Updated by Kyle Guerico
A network hub is a device that allows multiple computers to communicate with each other over a network. The computers connect through ethernet ports built into the network hub. Typically hubs contain between four and 12 ethernet ports. These devices are best suited for small local area networks (LAN).
In this definition...
How does a network hub work?
Network hubs are a Layer 1 device according to the Open Systems Interconnection (OSI) reference model. This signifies that they operate solely at the physical layer, as opposed to a software application.
These hubs operate by forwarding packets of information to all other computers connected to the device. When a packet arrives at one of the ethernet ports, it is then copied to the other ports so that all segments of the LAN can access the information stored in the packet.
Types of network hubs
There are two types of network hubs: active and passive.
Active hubs include their own built-in power supply. They are able to clean, improve, and relay the signals sent between connected computers. Active hubs can be used as repeaters and as an extension for two or more additional nodes.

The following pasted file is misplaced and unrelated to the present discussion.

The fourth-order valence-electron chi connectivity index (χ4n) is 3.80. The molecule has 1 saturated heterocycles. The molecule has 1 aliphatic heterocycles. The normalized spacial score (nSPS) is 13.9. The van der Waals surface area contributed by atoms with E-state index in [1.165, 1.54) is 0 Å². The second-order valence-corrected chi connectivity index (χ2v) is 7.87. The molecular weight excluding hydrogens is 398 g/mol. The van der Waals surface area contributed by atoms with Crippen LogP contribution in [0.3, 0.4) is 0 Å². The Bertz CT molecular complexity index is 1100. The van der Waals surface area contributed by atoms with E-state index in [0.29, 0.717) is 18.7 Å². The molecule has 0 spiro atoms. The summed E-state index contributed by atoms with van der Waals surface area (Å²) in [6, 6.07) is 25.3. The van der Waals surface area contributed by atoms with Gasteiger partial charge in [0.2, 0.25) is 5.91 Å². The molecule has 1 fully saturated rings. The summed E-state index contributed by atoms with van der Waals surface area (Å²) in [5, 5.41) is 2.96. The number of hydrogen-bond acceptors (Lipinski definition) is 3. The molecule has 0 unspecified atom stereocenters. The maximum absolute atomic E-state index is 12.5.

Passive hubs do not have a built-in power supply. These hubs act solely as a point of connectivity. This means they are unable to clean or improve signals sent between computers. They cannot extend the number of nodes but can increase the distance between them.
Network hub vs. switch
Network hubs and network switches serve similar purposes but switches offer a number of additional, more advanced functions. Hubs are sometimes referred to as “dumb devices.” This is because they broadcast all incoming packet data indiscriminately to every single computer connected to them.
Switches, on the other hand, are sometimes called “intelligent devices.” Unlike hubs, network switches can intelligently broadcast information to specific ports and connected computers.
Network hubs used to be a popular option primarily due to their lower price. But switches have decreased in price to be comparable to network hubs, so they are now more commonly used than hubs.
Disadvantages of network hubs
The less advanced functionality of network hubs can lead to two main disadvantages over switches. Because hubs broadcast packets to all connections, they can consume unnecessary bandwidth and slow the transfer of information across the LAN. This can also be a security risk as information may be sent to unintended users who share the network hub connection.
Recommended Reading: The Difference Between Hubs, Switches and Routers.